Scott Blake
Harris, DOE
General Counsel
Washington, DC, U.S.A. --- (METERING.COM) --- October 13, 2010 - The United States Department of Energy last week issued two reports on key policy issues raised by smart grid technologies – data access and privacy issues and the communications requirements.

The reports were prepared as a response to the Federal Communications Commission’s (FCC) National Broadband Plan, and were informed by Requests for Information and public meetings.

The report, Data Access and Privacy Issues Related to Smart Grid Technologies, focuses on how legal and regulatory regimes are evolving to protect consumer privacy and choice while promoting the growth of innovative energy management services and technologies that rely on detailed energy usage data. It found that consumer education about the benefits of smart grid and the use of smart grid technologies will be of significant important to the success of smart grid. However, the pace of consumer education should not be outpaced by the pace of deployment, which will also be important.

The report also found general consensus on the requirement of authorized third parties to protect the privacy and security of consumer data. However, there was less consensus on issues such as how consumers should authorize third party access and whether utilities could charge a fee for providing third party access to consumer energy data. State certification requirements for third parties also remained an open issue.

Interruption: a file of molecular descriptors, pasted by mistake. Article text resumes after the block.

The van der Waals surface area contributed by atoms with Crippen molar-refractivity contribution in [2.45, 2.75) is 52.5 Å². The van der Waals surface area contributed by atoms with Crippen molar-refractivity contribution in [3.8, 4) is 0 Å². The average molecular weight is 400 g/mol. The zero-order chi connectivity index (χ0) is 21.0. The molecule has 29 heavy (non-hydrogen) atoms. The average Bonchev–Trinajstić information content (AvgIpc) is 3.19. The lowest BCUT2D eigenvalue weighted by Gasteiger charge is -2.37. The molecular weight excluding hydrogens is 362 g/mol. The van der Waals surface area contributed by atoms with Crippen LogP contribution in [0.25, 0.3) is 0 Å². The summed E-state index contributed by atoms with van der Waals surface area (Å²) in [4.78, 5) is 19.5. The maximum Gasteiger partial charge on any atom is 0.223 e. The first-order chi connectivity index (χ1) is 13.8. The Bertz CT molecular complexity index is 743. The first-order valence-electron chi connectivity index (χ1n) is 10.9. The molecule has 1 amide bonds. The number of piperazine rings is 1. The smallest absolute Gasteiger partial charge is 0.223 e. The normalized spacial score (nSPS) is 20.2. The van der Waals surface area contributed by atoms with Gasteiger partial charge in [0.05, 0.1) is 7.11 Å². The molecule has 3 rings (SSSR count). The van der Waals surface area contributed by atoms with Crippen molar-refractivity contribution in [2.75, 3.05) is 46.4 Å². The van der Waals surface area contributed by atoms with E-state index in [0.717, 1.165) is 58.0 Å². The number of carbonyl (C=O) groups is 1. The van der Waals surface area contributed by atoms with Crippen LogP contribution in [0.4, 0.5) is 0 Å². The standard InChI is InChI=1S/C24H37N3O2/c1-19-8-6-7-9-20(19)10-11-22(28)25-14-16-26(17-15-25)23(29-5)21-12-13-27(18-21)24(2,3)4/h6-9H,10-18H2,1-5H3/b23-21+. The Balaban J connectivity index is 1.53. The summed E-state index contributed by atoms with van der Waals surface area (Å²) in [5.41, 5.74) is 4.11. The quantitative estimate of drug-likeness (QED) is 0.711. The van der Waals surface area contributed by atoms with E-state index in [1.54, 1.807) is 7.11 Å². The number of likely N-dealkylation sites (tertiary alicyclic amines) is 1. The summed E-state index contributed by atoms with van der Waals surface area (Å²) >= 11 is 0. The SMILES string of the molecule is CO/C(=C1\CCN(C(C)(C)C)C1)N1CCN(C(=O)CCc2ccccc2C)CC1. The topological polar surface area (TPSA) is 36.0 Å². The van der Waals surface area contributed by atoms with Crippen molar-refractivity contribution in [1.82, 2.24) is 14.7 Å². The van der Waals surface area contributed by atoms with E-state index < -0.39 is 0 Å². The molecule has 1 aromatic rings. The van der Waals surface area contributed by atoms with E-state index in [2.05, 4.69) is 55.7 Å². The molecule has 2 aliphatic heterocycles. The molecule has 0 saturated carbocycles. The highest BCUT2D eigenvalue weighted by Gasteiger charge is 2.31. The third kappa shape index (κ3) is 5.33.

The report, Communications Requirements of Smart Grid Technologies, examines how the communications needs of utilities and the electrical grid are likely to evolve as smart grid technologies become more widely used. It recommends that to improve overall coordination, utilities and other smart grid constituents should be represented on key federal industry committees that address communications and network related security and reliability issues.

Further, the DOE will seek to work with both the FCC and National Telecommunications and Information Administration (NTIA) to review possibilities for spectrum access to accommodate smart grid needs, either through sharing frequencies with others users, leasing spectrum, or other alternatives.

Commenting on the reports, DOE general counsel Scott Blake Harris said: “These reports will allow the Department to better inform a dialogue with state and federal officials as they implement and deploy smart grid technologies that will help create good paying jobs, save consumers money and encourage rapid growth in renewable energies like wind and solar.”

The DOE said it proposes to create a web portal to act as a clearinghouse for data and information on smart grid data access and protection, and it also may consider establishing an online clearinghouse for smart grid communications technology applications to serve as a resource for utilities to share “lessons learned”.